I would send in a military taskforce and flush out all of the bad men knocking about inside. I would do that by rounding up the women, children and elderly. I’d kill the rest. With the remaining women, children and elderly I’d devise a test to see which are of pure and sound mind and not the enemy. Those who pass would go to phase 2, those who don’t will be killed. Phase 2 would be a relaxed interview with one of my trusted men. A new community for those who pass phase 2 would be created. That community would actually be in rural Scotland. The old Aleppo would be turned into an urban museum and only certain promising artists would be allowed to live there. The money from tourism would be pumped into the new rural Scotland communities. There would be a lack of men in those Scottish communities. Limited numbers of single men would be permitted to join the new communities.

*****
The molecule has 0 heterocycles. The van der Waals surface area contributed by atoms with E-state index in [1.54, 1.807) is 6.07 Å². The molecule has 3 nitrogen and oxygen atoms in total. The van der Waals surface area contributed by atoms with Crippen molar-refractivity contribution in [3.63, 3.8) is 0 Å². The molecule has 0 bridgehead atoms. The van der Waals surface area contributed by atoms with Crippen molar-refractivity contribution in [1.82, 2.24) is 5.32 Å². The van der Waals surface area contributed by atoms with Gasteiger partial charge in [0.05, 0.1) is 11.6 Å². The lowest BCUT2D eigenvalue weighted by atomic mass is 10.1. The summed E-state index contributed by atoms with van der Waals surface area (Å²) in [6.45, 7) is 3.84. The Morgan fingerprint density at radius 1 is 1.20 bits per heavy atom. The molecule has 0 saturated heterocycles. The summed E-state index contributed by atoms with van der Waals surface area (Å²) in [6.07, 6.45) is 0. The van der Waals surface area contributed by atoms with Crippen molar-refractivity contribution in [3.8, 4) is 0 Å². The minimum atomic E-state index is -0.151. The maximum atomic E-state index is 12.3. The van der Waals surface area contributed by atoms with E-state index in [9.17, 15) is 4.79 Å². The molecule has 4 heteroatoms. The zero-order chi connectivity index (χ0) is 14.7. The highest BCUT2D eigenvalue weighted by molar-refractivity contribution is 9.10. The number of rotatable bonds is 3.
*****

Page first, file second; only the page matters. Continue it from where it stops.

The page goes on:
That is it.

(2)(0)

Anonymous

Sorry, this was supposed to be posted as a response to an earlier post. It is about what I would do about Aleppo.

(2)(1)

Name

On the South Bank University promotional material it says:

“Where better to study law than just across the river from the historic inns of court?”

Urrrr Oxford… Cambridge…most other places..

(12)(0)

Eats Chitty, Shits Contracts

Desperate times, desperate measures.

(0)(0)

Anonymous

Proximity does not mean utility

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Anonymous

Give me your gibbons, you big glug. Save the rainforest or lose your Ferrero Rocher.

(0)(0)

Anonymous

Train for a job that is overrated and pay tens of thousands for the privilege.

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Anonymous

LOL. Some top quality institutions taking the leap then. I am sure it will work out really well them committing to teach a course that nobody has the details of yet. To be expected of UoL and BPP but I am seriously laughing at South Bank.

Then in related news I need to change my Tena pad because I just read that Southampton Solent is in the top 20
for law in the Guardian tables.

(0)(1)

Anonymous

Snob.

(0)(0)

Comments are closed.